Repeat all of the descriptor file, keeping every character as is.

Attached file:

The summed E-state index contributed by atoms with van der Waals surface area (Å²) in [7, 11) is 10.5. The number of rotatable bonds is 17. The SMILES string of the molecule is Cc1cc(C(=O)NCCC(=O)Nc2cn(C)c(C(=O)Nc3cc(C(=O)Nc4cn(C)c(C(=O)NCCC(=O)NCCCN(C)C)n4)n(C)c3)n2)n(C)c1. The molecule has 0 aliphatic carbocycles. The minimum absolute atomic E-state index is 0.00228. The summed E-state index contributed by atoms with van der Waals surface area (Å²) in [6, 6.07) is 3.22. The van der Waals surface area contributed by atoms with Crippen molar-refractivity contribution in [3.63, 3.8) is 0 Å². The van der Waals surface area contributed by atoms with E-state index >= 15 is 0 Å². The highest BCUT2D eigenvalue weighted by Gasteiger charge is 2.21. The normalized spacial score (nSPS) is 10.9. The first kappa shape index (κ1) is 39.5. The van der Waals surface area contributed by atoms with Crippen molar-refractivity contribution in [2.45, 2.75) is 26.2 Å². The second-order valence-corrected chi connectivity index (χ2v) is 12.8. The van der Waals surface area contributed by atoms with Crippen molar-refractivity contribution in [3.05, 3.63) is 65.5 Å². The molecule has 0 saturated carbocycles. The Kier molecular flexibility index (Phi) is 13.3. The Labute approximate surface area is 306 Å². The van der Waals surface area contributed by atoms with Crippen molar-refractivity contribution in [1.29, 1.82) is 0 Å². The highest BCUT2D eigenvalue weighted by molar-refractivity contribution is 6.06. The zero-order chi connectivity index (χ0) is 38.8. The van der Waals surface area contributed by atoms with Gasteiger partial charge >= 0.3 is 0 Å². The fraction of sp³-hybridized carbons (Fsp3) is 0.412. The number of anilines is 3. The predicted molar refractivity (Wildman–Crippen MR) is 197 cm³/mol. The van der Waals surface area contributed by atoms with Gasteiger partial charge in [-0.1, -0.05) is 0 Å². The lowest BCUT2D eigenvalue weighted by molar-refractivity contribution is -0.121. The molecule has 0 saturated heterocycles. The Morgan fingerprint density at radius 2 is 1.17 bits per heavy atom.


The summed E-state index contributed by atoms with van der Waals surface area (Å²) in [7, 11) is 10.5. The number of rotatable bonds is 17. The SMILES string of the molecule is Cc1cc(C(=O)NCCC(=O)Nc2cn(C)c(C(=O)Nc3cc(C(=O)Nc4cn(C)c(C(=O)NCCC(=O)NCCCN(C)C)n4)n(C)c3)n2)n(C)c1. The molecule has 0 aliphatic carbocycles. The minimum absolute atomic E-state index is 0.00228. The summed E-state index contributed by atoms with van der Waals surface area (Å²) in [6, 6.07) is 3.22. The van der Waals surface area contributed by atoms with Crippen molar-refractivity contribution in [3.63, 3.8) is 0 Å². The van der Waals surface area contributed by atoms with E-state index >= 15 is 0 Å². The highest BCUT2D eigenvalue weighted by Gasteiger charge is 2.21. The normalized spacial score (nSPS) is 10.9. The first kappa shape index (κ1) is 39.5. The van der Waals surface area contributed by atoms with Crippen molar-refractivity contribution in [2.45, 2.75) is 26.2 Å². The second-order valence-corrected chi connectivity index (χ2v) is 12.8. The van der Waals surface area contributed by atoms with Crippen molar-refractivity contribution in [3.05, 3.63) is 65.5 Å². The molecule has 0 saturated carbocycles. The Kier molecular flexibility index (Phi) is 13.3. The Labute approximate surface area is 306 Å². The van der Waals surface area contributed by atoms with Crippen molar-refractivity contribution in [1.29, 1.82) is 0 Å². The highest BCUT2D eigenvalue weighted by molar-refractivity contribution is 6.06. The zero-order chi connectivity index (χ0) is 38.8. The van der Waals surface area contributed by atoms with Gasteiger partial charge >= 0.3 is 0 Å². The fraction of sp³-hybridized carbons (Fsp3) is 0.412. The number of anilines is 3. The predicted molar refractivity (Wildman–Crippen MR) is 197 cm³/mol. The van der Waals surface area contributed by atoms with Gasteiger partial charge in [-0.1, -0.05) is 0 Å². The lowest BCUT2D eigenvalue weighted by molar-refractivity contribution is -0.121. The molecule has 0 saturated heterocycles. The Morgan fingerprint density at radius 2 is 1.17 bits per heavy atom.